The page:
Create Security Policies

Create security policy rules that will used to auto generate steering rules used in used in steering policy.
When you Generate Steering Rules, you will have the option to generate steering rules based on pre-rules, post-rules, or all. If you select All, the VMware plugin for NSX creates a steering rule for each applicable security in the pre and post rules. This can result in the creation of unnecessary steering rules and make managing the rules more difficult. To help easily separate your steering rules from your security rules, you can create your steering rules as post rules and security rules as pre rules.
To auto generate a steering rule based on a security rules created on Panorama, the security rule must meet the following criteria:
  • Belongs to a parent or child device group registered with an NSX-T Service Manager.
  • Is an intrazone policy and includes only one zone.
  • Does not include a static address group, IP range, or netmask configured for the rule.
When deciding where to define your NSX-T steering rules in Panorama—pre or post rulesbase—consider the number of security policy rules and NSX-T steering rules you will create on Panorama and the order in which the rules are applied to traffic. Pre-rules are applied to traffic before post-rules.
  • Pre-Rules—you can use the Panorama pre-rulebase to define your NSX-T steering rules and VM-Series firewall security policy rules. If your define the security rules and steering rules in the same rulebase, you must consider the order of the security rules relative to the steering rules. When you have a large rulebase that includes both steering rules and security policy rules, it might become difficult to manage both types of rules as you scale.
  • Post-Rules—separating your security policy rules used for inspection and enforcement from the security rules used to generate NSX-T steering rules can help you scale in deployment with a large amount of rules. When you auto generate your steering rules, the plugin generates a steering rule for every rule in the specified rulebase that meets the necessary criteria. Therefore, by separating the two types of rules, you can prevent unintentionally generating extraneous steering rules. Use of the post rulebase for steering rules is recommended; especially in deployments with large amounts of security policy rules.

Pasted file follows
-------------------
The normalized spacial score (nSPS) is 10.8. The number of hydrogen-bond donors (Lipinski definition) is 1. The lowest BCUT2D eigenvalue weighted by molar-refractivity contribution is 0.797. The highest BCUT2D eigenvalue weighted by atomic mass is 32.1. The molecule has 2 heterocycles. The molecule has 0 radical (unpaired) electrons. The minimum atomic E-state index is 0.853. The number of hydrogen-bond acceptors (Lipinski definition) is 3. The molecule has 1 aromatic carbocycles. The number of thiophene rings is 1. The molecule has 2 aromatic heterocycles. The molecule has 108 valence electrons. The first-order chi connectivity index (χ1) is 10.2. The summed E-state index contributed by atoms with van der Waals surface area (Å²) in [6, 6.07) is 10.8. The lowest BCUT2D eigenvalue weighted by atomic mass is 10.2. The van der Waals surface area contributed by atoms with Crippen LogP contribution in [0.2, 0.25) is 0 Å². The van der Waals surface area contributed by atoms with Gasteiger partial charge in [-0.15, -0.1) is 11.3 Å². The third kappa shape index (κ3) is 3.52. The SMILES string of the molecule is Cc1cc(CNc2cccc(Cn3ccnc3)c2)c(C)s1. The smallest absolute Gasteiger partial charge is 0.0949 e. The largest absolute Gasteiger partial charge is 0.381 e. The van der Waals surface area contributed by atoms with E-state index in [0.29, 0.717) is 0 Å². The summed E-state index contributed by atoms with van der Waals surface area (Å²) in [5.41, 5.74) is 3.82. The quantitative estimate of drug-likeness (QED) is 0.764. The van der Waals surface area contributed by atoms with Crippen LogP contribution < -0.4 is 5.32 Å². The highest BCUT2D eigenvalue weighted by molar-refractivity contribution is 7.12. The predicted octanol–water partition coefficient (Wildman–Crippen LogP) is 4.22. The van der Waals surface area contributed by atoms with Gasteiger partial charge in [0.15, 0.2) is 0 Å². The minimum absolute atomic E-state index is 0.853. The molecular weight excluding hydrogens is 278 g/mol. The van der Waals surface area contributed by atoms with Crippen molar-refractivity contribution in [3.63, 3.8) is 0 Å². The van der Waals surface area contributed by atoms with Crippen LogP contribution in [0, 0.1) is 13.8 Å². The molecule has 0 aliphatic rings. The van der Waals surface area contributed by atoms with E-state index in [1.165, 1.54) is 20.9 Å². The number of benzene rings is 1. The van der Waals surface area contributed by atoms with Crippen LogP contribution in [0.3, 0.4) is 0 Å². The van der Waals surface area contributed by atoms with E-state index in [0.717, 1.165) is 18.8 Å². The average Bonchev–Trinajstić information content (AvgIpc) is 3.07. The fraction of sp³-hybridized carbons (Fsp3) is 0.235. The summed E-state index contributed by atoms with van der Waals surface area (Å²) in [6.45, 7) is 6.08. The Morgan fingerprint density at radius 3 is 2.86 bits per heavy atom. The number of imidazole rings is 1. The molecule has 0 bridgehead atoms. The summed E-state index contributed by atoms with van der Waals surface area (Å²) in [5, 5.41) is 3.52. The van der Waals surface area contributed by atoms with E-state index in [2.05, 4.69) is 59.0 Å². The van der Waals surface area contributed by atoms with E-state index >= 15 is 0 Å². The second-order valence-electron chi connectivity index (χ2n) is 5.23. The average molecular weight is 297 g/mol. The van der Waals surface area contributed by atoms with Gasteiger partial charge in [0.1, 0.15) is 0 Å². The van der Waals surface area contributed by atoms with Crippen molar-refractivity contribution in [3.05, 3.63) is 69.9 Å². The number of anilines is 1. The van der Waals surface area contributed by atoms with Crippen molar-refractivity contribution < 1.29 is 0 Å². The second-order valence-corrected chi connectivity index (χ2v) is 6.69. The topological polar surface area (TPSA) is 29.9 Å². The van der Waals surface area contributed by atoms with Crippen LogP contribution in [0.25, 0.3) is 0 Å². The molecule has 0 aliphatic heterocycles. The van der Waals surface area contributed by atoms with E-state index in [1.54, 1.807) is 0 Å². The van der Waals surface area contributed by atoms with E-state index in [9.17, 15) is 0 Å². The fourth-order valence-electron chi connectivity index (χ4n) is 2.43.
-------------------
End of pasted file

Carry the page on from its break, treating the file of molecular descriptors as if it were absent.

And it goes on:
The source and destination dynamic address groups you specify in the security rule. When you auto generate a steering rule, where the rule is applied (NSX-T Distributed Firewall or Security Group) depends on the source and destination you specified when configuring the security rule. If you selected any for the source or destination, NSX-T Manager applies the steering rule to the Distributed Firewall. If you select a dynamic address group for the source and destination, the steering is applied to the guest VMs in those security groups. If you manually create steering rules, you can specify the security group(s) where the steering rule is applied.
Ensure that your security policy that is used to define steering rules do not include dynamic address groups configured as part of an operations-centric deployment workflow. If you do, the steering rules source and destination will be pushed to NSX-T Manager as source-any and destination-any. This might impact traffic in your NSX-T environment.
If you disable a security rule that you will use to auto generate a steering rule, the steering rule will be disabled as well.

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